A Few Thoughts On Financial Armageddon

September 25, 2008 § 18 Comments

I think it is more than a bit silly to call this a “bailout”. In point of fact, taxpayers will probably be buying quite valuable assets at bargain-basement discounts. Rather than costing the taxpayers money, this is very likely to earn the taxpayers quite a lot of money, as long as it is managed with a minimum of competence and oversight. In short, I agree with Bill Gross.

Also, much ado is being made of the ‘carte blanch’ authority being granted to the Treasury Secretary under the proposed emergency plan. This ignores the straightforward fact that what Congress giveth, Congress can taketh away; and that the middle of triage is not the time to start brainstorming about detailed health insurance rules.

I don’t blame Main Street for looking at all the hubbub and instinctively seeing “ripoff”. But in reality, taxpayers are being offered a bunch of free money because the financial institutions which made the mess don’t have the liquidity to get themselves out of the hole. Like all cash-rich value-investing bottom feeders, the Federal government stands to make a killing on their misfortune. Why aren’t private investors doing it? Because they are small fry next to the US Government: they just aren’t big enough to make this scale of deal happen. When push comes to shove, cash is king, and the US Government is the guy who can raise all the cash. But on a smaller scale this kind of deal happens all the time, where smart money which can afford to hang on to some illiquid assets for a relatively long period of time buys them dirt cheap from cash-strapped firms in distress.

Ignorance is almost always expensive, of course. In this case, naive Main Street dudgeon could be very, very expensive indeed. There are probably people involved who are guilty of criminal fraud, and they ought to be investigated and prosecuted. But at the end of the day, this looks more like a taxpayer windfall to me than a bailout.

Heck, with enough deals like this the federal government could ultimately fund itself and would not have to levy taxes anymore. Likely to happen in corrupt and financially idiotic Washington? Nope. But a guy can dream.


§ 18 Responses to A Few Thoughts On Financial Armageddon

  • Aaron says:

    If I understand him correctly, I think EF Schumacher suggests something like this in <>Small Is Beautiful<>. He proposed that, because the government provides the infrastructure that supports industry, the government should own a non-controlling share of every company. The revenues from that ownership would take the place of taxes. That way, companies wouldn’t be motivated to find ways to increase profits by giving the government less (ie, skirting tax laws). Instead, it would be in the interest of the company to increase stock value–which would give the government more funding.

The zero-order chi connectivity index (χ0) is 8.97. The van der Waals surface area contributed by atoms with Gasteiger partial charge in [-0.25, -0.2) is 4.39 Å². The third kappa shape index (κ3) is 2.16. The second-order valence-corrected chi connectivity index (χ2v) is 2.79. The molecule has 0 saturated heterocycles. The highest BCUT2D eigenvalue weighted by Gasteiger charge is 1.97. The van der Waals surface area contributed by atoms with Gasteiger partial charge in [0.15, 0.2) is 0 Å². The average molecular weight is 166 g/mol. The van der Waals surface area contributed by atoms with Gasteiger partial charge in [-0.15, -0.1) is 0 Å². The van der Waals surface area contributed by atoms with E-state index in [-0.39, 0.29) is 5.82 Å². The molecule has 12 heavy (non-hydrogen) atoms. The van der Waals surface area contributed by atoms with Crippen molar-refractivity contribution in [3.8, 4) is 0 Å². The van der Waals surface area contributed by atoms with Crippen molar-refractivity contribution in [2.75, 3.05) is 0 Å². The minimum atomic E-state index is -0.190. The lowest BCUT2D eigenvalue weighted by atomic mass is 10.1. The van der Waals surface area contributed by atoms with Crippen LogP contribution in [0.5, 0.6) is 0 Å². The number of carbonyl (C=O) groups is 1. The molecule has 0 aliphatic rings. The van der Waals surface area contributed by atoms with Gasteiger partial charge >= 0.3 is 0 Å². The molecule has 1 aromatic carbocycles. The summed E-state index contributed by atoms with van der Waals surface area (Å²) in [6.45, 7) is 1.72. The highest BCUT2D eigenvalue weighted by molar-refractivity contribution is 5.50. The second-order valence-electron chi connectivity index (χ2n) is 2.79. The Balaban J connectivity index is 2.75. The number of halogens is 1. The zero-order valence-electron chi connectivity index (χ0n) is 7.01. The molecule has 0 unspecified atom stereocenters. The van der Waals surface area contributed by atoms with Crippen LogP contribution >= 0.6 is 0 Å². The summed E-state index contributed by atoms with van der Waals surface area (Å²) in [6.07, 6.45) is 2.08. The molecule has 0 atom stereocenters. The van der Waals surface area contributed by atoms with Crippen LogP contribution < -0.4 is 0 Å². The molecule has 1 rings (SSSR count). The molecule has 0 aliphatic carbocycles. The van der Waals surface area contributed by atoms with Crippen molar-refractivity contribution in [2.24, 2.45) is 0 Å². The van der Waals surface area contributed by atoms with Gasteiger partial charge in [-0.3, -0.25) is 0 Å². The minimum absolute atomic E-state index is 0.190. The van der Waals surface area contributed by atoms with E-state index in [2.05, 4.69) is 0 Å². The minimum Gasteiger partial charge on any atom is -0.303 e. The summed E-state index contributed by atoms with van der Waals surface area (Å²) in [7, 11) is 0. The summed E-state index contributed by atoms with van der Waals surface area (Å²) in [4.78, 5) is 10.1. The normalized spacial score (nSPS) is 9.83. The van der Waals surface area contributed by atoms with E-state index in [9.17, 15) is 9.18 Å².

• William Luse says:

    I was thinking of asking you to post about this. Your take is different than any other I’ve seen, and though I am not qualified to make the distinctions, I’m rooting for yours. And Schumacher’s.

  • love the girls says:

    arron write : “He proposed that, because the government provides the infrastructure that supports industry, the government should own a non-controlling share of every company.”I suspect that a fantastically large government’s ownership of conglomerates was not quite what EF Schumacher had in mind.Nor do I think that EF Schumacher’s concept can be enlarged to encompass the vastness because human scale is violated.We live in a world without limit.The federal government created the problem when it started financing homebuilding, and now it is simply cleaning up the least of the mess it made, but unfortunately the worst of its mess is the destruction of a sense of place and localization which even mentioning Small is Beautiful ironically signifies.

  • Lydia McGrew says:

    I gather, Zippy, that you are not bothered by the deficit increase, printing money, or whatever other inflationary shenanigans the federal govt. is going to be engaging in to make this much “cash” appear ex nihilo? What about the sheer fact of the government’s owning that many of the homes in the country? (That one sure bothers me.) Then there is the constitutional matter. I can’t find anywhere in the constitution where the federal government is authorized to do this kind of thing.I haven’t quite given up on fiscal conservatism, even though it’s one of those things I compromised to vote for Bush and his “compassionate conservatism.” I agree with Michelle Malkin: Fiscal conservatism is dead, at the national level, and in being unhappy about it. And that needn’t prevent me from still having an affection for the time when Davy Crockett voted against federal disaster aid for a fire (I believe it was) on the grounds that Congress had no power to give it.

  • zippy says:

    The deficit increase doesn’t bother me as something set apart from government accounting in general. It might be a problem, it might not be a problem, and there is no way for me (or anyone else) to know.The government does cash accounting not accrual accounting, so we really have no idea (and no way to get an idea unless government accounting rules change, which they won’t, because if they did that would bring government transparency up to the still suboptimal level of corporate transparency, which the pols will never allow) — we have no idea whether the level of national debt or the level of the deficit is good, bad, or indifferent. I can’t look at the government’s balance sheet to try to figure it out, because the government doesn’t have a balance sheet.Let me say it again: we have no idea, and no way of even getting an idea, whether the current levels of government debt are healthy or unhealthy. And it is entirely possible for levels of debt to be <>unwisely low<>, depending on circumstances.I’ve long thought that ideally the federal government ought to operate as an endowment, with no need to (and no authority to) levy taxes at all except in a national emergency. It is a pipe dream in terms of <>political<> reality, but it isn’t a financial impossibility.As for ownership, well, as far as I am concerned the ability to tax as much as the government does <>is<> a form of government ownership of private assets; a particularly (and unnecessarily) adversarial form.